The Full Wiki

Tennessee Senate: Wikis

Advertisements
  
  

Note: Many of our articles have direct quotes from sources you can cite, within the Wikipedia article! This article doesn't yet, but we're working on it! See more info or our list of citable articles.

Encyclopedia

From Wikipedia, the free encyclopedia

Tennessee Senate
Type
Type Upper house
Leadership
Speaker of the Senate Ron Ramsey, (R)
since January 2007
Majority Leader Mark Norris, (R)
since January 2007
Minority Leader Jim Kyle, (D)
since January 2007
Structure
Members 33
Political groups Republican Party
Democratic Party
Election
Last election November 4, 2008
Meeting place
TNSenChamber.jpg
Senate Chamber,
Tennessee State Capitol, Nashville, TN, U.S.
Website
http://www.capitol.tn.gov/senate/

The Tennessee Senate is the upper house of the Tennessee state legislature, which is known formally as the Tennessee General Assembly.

The Tennessee Senate, according to the state constitution of 1870, is composed of 33 members, one-third the size of the Tennessee House of Representatives. Senators are to be elected from districts of substantially equal population. According to the constitution a county is not to be joined to a portion of another county for purposes of creating a district; this provision has been overridden by the rulings of the Supreme Court of the United States in Baker v. Carr (369 US 182 1962) and Reynolds v. Sims (337 U.S. 356 1964) The Tennessee constitution has been amended to allow that if these rulings are ever changed or reversed, a referendum may be held to allow the senate districts to be drawn on a basis other than substantially equal population.

Until 1966, Tennessee state senators served two-year terms. That year the system was changed, by constitutional amendment, to allow four-year terms. In that year, senators in even-numbered districts were elected to two-year terms and those in odd-numbered districts were elected to four-year terms. This created a staggered system in which only half of the senate is up for election at any one time. Districts are to be sequentially and consecutively numbered; the scheme basically runs from east to west and north to south.

Republicans attained an elected majority in the Senate in the 104th General Assembly (2005–2006) for the first time since Reconstruction; a brief majority in the 1990s was the result of two outgoing senators switching parties.

Contents

Senate Speaker Duties

The senate elects one of its own members as Speaker; the Speaker automatically becomes Lieutenant Governor of Tennessee. The current Speaker of the Senate and Lieutenant Governor is Ron Ramsey, who was elected to the position in 2007. One of the main duties of the speaker is to preside over the senate and make senate committee appointments. The speaker also controls staffing and office space with senate staff. Speaker serves as an ex-officio member of all standing committees.

Make up of Tennessee Senate, 106th General Assembly (2009-2010)

Affiliation Party
(Shading indicates majority caucus)
Total
Republican Democratic Independent Vacant
End of previous legislature 16 16 1 33 0
Begin 19 14 0 33 0
August 10, 2009[1] 18 32 1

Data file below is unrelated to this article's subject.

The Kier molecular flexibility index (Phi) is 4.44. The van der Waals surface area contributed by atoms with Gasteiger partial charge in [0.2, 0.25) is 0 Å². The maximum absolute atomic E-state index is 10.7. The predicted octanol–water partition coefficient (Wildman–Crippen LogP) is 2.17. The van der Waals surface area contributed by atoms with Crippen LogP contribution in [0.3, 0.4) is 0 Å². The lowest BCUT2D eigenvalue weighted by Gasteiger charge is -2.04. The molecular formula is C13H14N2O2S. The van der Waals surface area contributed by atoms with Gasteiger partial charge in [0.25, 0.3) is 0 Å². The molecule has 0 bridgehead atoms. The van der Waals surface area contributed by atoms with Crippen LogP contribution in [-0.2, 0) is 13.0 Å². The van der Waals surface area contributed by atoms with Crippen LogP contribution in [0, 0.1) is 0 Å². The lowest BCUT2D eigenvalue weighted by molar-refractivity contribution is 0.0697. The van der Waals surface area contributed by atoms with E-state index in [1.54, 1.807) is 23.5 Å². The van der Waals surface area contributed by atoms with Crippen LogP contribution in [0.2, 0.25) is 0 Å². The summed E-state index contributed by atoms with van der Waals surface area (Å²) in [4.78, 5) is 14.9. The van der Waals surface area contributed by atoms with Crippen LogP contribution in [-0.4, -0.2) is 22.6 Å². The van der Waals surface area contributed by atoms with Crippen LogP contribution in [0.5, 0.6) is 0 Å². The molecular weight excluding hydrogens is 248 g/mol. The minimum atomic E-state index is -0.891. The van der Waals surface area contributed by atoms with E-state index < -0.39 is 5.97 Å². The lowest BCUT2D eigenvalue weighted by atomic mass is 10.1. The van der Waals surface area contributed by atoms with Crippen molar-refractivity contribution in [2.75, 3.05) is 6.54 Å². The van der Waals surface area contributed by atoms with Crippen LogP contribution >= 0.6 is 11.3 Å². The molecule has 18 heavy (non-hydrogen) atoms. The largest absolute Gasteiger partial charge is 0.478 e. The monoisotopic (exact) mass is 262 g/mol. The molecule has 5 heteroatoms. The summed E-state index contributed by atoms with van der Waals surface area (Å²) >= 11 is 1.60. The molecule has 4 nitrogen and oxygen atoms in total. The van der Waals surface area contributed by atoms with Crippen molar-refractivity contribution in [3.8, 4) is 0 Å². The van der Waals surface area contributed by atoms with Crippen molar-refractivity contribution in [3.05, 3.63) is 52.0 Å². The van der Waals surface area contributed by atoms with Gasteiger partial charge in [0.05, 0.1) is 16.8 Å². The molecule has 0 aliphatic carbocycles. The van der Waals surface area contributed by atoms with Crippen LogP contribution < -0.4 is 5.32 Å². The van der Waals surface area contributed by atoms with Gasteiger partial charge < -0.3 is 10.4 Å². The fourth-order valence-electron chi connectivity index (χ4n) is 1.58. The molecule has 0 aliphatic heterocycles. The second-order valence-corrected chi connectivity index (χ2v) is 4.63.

December 1, 2009[2] 19 33 0
Latest voting share 57.6% 42.4%

Senate Leadership and Members

Senate Leaders

Majority Leadership (R)

Minority Leadership (D)

Senate Members

District Name Party Counties Represented
1 Steve Southerland Rep Cocke, Greene, Hamblen, and Unicoi
2 Ron Ramsey Rep Johnson and Sullivan
3 Rusty Crowe Rep Washington and Carter
4 Mike Faulk Rep Clairborne, Grainger, Hancock, Hawkins, Jefferson, and Union
5 Randy McNally Rep Anderson, Loudon, Monroe, and part of Knox
6 Jamie Woodson Rep Part of Knox
7 Tim Burchett Rep Part of Knox
8 Doug Overbey Rep Blount and Sevier
9 Dewayne Bunch Rep Bradley, McMinn, Meigs, and Polk
10 Andy Berke Dem Part of Hamilton, Marion
11 Bo Watson Rep Part of Hamilton
12 Ken Yager Rep Campbell, Fentress, Morgan, Rhea, Roane, and Scott
13 Bill Ketron Rep Lincoln, Marshall, Maury, and part of Rutherford
14 Eric Stewart Dem Franklin, Bledsoe, Coffee, Grundy, Sequatchie, Van Buren, and Warren
15 Charlotte Burks Dem Cumberland, Jackson, Overton, Pickett, Putnam, and White
16 Jim Tracy Rep Bedford, Moore, and part of Rutherford
17 Mae Beavers Rep Cannon, Clay, DeKalb, Macon, Smith, part of Sumner, Trousdale, and Wilson
18 Diane Black Rep Sumner and Robertson
19 Thelma Harper Dem Part of Davidson
20 Joe M. Haynes Dem Part of Davidson
21 Douglas Henry Dem part of Davisdon
22 Tim Barnes Dem Montgomery, Houston, Cheatam
23 Jack Johnson Rep Williamson and part of Davidson
24 Roy Herron Dem Benton, Decatur, Henry, Henderson, Lake, Obion, Perry, Stewart, and Weakley
25 Doug Jackson Dem Dickson, Giles, Hickman, Humphreys, Lawrence, and Lewis
26 Dolores Gresham Rep Chester, Crockett, Fayette, Hardeman, Hardin, Haywood, McNairy, and Wayne
27 Lowe Finney Dem Carroll, Madison, Gibson
28 Jim Kyle Dem part of Shelby
29 Ophelia Ford Dem part of Shelby
30 Beverly Marrero Dem part of Shelby
31 Brian Kelsey Rep part of Shelby
32 Mark Norris Rep Dyer, Lauderdale, Tipton, and part of Shelby
33 Reginald Tate Dem part of Shelby

Senate Standing Committee Chairs

  • Commerce, Labor & Agriculture: Vacant
  • Education: Dolores Gresham
  • Environment, Conservation & Tourism: Steve Southerland
  • Finance, Ways and Means: Randy McNally
  • Transportation: Jim Tracy
  • General Welfare, Health & Human Resources: Rusty Crowe
  • Government Operations: Jack Johnson
  • Judiciary: Mae Beavers
  • State and Local Government: Bill Ketron

References

External links

Advertisements

Advertisements






Got something to say? Make a comment.
Your name
Your email address
Message